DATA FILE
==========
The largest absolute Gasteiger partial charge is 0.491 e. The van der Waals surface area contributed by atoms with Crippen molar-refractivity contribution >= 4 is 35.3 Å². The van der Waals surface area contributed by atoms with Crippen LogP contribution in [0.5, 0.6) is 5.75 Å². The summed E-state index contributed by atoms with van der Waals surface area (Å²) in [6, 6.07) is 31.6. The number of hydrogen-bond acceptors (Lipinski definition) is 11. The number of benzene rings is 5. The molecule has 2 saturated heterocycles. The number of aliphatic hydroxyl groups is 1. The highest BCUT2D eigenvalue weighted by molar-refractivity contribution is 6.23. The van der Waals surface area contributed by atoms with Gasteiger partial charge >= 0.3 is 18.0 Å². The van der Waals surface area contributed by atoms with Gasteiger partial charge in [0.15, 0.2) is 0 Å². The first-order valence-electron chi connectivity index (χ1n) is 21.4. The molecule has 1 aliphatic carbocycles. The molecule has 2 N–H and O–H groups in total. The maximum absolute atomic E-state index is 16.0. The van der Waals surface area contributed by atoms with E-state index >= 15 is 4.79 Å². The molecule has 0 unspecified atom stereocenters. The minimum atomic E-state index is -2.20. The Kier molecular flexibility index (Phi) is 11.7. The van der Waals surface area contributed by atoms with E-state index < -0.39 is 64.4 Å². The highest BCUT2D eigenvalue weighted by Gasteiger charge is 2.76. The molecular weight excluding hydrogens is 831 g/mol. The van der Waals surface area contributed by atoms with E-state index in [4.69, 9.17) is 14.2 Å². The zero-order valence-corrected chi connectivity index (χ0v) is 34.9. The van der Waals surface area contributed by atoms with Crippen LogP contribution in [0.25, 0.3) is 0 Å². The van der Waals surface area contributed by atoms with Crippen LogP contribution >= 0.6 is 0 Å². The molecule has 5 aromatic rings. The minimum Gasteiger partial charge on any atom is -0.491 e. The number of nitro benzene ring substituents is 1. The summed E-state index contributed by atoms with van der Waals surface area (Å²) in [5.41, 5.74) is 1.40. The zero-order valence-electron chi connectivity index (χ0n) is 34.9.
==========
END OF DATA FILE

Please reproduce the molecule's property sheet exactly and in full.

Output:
The largest absolute Gasteiger partial charge is 0.491 e. The van der Waals surface area contributed by atoms with Crippen molar-refractivity contribution >= 4 is 35.3 Å². The van der Waals surface area contributed by atoms with Crippen LogP contribution in [0.5, 0.6) is 5.75 Å². The summed E-state index contributed by atoms with van der Waals surface area (Å²) in [6, 6.07) is 31.6. The number of hydrogen-bond acceptors (Lipinski definition) is 11. The number of benzene rings is 5. The molecule has 2 saturated heterocycles. The number of aliphatic hydroxyl groups is 1. The highest BCUT2D eigenvalue weighted by molar-refractivity contribution is 6.23. The van der Waals surface area contributed by atoms with Gasteiger partial charge >= 0.3 is 18.0 Å². The van der Waals surface area contributed by atoms with Gasteiger partial charge in [0.15, 0.2) is 0 Å². The first-order valence-electron chi connectivity index (χ1n) is 21.4. The molecule has 1 aliphatic carbocycles. The molecule has 2 N–H and O–H groups in total. The maximum absolute atomic E-state index is 16.0. The van der Waals surface area contributed by atoms with E-state index >= 15 is 4.79 Å². The molecule has 0 unspecified atom stereocenters. The minimum atomic E-state index is -2.20. The Kier molecular flexibility index (Phi) is 11.7. The van der Waals surface area contributed by atoms with E-state index < -0.39 is 64.4 Å². The highest BCUT2D eigenvalue weighted by Gasteiger charge is 2.76. The molecular weight excluding hydrogens is 831 g/mol. The van der Waals surface area contributed by atoms with E-state index in [4.69, 9.17) is 14.2 Å². The zero-order valence-corrected chi connectivity index (χ0v) is 34.9. The van der Waals surface area contributed by atoms with Crippen LogP contribution in [0.25, 0.3) is 0 Å². The van der Waals surface area contributed by atoms with Crippen LogP contribution >= 0.6 is 0 Å². The molecule has 5 aromatic rings. The minimum Gasteiger partial charge on any atom is -0.491 e. The number of nitro benzene ring substituents is 1. The summed E-state index contributed by atoms with van der Waals surface area (Å²) in [5.41, 5.74) is 1.40. The zero-order valence-electron chi connectivity index (χ0n) is 34.9.